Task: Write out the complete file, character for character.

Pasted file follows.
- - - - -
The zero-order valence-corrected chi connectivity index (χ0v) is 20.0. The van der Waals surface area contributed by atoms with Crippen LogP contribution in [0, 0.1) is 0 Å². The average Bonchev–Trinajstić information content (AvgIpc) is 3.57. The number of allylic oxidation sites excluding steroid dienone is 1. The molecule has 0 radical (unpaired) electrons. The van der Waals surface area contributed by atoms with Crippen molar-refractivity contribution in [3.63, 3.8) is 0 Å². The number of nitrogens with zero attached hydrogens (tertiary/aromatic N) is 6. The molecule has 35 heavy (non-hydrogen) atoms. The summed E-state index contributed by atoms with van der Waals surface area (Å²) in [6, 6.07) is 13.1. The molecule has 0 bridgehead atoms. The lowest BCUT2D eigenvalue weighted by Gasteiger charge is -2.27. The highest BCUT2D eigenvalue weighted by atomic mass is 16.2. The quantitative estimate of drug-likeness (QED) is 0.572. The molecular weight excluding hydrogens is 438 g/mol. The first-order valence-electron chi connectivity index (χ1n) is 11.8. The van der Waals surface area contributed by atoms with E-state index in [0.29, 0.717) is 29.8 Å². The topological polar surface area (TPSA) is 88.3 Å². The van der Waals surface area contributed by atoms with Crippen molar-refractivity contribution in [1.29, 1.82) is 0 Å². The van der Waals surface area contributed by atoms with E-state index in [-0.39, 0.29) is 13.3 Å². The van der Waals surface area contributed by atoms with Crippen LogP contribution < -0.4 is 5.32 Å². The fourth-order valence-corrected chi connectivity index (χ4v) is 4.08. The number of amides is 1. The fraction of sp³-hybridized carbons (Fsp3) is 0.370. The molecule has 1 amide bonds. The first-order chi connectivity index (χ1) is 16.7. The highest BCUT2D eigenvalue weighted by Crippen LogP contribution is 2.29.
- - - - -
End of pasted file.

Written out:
The zero-order valence-corrected chi connectivity index (χ0v) is 20.0. The van der Waals surface area contributed by atoms with Crippen LogP contribution in [0, 0.1) is 0 Å². The average Bonchev–Trinajstić information content (AvgIpc) is 3.57. The number of allylic oxidation sites excluding steroid dienone is 1. The molecule has 0 radical (unpaired) electrons. The van der Waals surface area contributed by atoms with Crippen molar-refractivity contribution in [3.63, 3.8) is 0 Å². The number of nitrogens with zero attached hydrogens (tertiary/aromatic N) is 6. The molecule has 35 heavy (non-hydrogen) atoms. The summed E-state index contributed by atoms with van der Waals surface area (Å²) in [6, 6.07) is 13.1. The molecule has 0 bridgehead atoms. The lowest BCUT2D eigenvalue weighted by Gasteiger charge is -2.27. The highest BCUT2D eigenvalue weighted by atomic mass is 16.2. The quantitative estimate of drug-likeness (QED) is 0.572. The molecular weight excluding hydrogens is 438 g/mol. The first-order valence-electron chi connectivity index (χ1n) is 11.8. The van der Waals surface area contributed by atoms with E-state index in [0.29, 0.717) is 29.8 Å². The topological polar surface area (TPSA) is 88.3 Å². The van der Waals surface area contributed by atoms with Crippen molar-refractivity contribution in [1.29, 1.82) is 0 Å². The van der Waals surface area contributed by atoms with E-state index in [-0.39, 0.29) is 13.3 Å². The van der Waals surface area contributed by atoms with Crippen LogP contribution < -0.4 is 5.32 Å². The fourth-order valence-corrected chi connectivity index (χ4v) is 4.08. The number of amides is 1. The fraction of sp³-hybridized carbons (Fsp3) is 0.370. The molecule has 1 amide bonds. The first-order chi connectivity index (χ1) is 16.7. The highest BCUT2D eigenvalue weighted by Crippen LogP contribution is 2.29.